However the Judgment does not provide us with any more help with the practicalities of working out holiday pay. This Judgment provides limited guidance on what exactly should be paid to whom, whether you can distinguish between ‘European’ leave and additional UK/contractual leave, and what the reference period should be for calculating pay. The Judgment acknowledges that the appropriate reference period may be different in different cases.
The ‘mechanics’ of the calculation of commission in holiday pay will need to be determined at a further Employment Tribunal hearing, and those findings may also potentially be appealed.
We know that approaches to commission and other incentive payments vary hugely. What impact annual leave has on your employees’ ability to earn will vary from role to role and will depend on what the employee is selling and how you have incentivised them to do so.
Before making any decisions about a change in approach please do take advice on what it might mean for your organisation, your employees and your system of reward.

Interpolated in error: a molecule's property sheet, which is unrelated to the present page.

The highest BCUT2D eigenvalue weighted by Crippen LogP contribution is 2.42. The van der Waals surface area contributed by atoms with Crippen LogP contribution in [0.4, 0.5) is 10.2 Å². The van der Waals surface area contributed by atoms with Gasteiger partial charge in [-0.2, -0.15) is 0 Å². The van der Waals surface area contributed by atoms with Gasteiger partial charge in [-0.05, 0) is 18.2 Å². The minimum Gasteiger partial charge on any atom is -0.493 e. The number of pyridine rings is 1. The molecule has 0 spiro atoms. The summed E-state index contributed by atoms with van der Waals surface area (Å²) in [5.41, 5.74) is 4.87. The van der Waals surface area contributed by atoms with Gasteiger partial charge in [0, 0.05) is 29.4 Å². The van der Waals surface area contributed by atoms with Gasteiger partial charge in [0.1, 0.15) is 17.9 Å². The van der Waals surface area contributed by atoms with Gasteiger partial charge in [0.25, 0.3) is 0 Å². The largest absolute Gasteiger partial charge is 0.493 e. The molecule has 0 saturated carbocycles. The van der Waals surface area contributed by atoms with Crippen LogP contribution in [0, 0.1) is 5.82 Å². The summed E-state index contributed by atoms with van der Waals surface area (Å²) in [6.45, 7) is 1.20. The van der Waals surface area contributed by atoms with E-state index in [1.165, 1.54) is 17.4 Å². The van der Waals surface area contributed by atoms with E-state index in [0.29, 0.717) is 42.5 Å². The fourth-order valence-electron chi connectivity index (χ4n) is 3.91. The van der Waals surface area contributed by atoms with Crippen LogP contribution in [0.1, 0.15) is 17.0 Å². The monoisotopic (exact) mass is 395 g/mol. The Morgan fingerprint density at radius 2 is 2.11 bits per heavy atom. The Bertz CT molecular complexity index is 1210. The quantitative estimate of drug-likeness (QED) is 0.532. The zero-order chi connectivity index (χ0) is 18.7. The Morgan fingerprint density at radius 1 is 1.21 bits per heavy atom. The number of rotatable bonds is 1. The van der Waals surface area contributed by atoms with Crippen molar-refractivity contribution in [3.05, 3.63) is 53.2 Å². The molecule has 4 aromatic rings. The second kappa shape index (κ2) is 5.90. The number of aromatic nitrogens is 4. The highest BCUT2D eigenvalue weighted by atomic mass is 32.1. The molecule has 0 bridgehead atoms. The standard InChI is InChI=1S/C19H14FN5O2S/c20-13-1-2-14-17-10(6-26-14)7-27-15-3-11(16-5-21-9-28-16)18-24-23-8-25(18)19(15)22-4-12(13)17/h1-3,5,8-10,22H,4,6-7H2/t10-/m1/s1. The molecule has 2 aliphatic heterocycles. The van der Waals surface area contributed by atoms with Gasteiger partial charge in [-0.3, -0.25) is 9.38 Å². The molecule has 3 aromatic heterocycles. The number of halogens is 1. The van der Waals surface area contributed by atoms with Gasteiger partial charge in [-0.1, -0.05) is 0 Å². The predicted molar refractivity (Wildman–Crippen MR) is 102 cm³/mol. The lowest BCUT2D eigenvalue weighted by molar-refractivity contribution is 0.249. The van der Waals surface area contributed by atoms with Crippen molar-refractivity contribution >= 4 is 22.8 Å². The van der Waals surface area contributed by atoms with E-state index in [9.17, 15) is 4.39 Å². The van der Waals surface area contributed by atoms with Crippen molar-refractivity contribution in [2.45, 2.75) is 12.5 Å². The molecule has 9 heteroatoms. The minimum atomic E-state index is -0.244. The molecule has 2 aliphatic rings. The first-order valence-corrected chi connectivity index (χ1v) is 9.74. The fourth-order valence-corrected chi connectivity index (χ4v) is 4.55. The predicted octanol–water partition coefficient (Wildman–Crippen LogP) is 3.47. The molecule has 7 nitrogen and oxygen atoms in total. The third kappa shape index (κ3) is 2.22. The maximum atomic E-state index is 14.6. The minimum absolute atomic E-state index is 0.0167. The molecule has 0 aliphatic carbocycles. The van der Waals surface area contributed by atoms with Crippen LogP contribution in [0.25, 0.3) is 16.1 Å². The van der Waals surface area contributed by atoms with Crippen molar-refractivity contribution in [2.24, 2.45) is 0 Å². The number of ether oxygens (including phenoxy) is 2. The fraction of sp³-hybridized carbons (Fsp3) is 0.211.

A very large number of claims were ‘stayed’ pending the outcome of this decision. Any live cases against your organisation may now be moved forward by the Employment Tribunals. However, it is reported that British Gas have sought permission to appeal to the Supreme Court, so any such action may be delayed until it is clear whether a further appeal will go ahead.
Post-Brexit, it is possible that the Government may seek to revisit this issue and simplify the calculation of holiday pay. It is also possible that the UK Courts and Tribunals might get there first. If there is no obligation to interpret the WTR in line with European law post-Brexit, it is possible that the decisions in Lock and Bear Scotland which seek to do so may be vulnerable to legal challenge.
Today’s Court of Appeal Judgment clarifies the state of the law right now. However, the holiday pay issue may have some distance to travel before we reach a settled and workable position for employers.
Phil Allen (email@example.com) is a Partner in the Employment, Pensions and Immigration Team at Weightmans LLP. If you have any questions about the impact of this Judgment on your organisation please do not hesitate to contact Phil or speak to your usual Weightmans advisor.
Look out for further detailed analysis of this decision and it’s implications in October’s edition of our employment law newsletter HR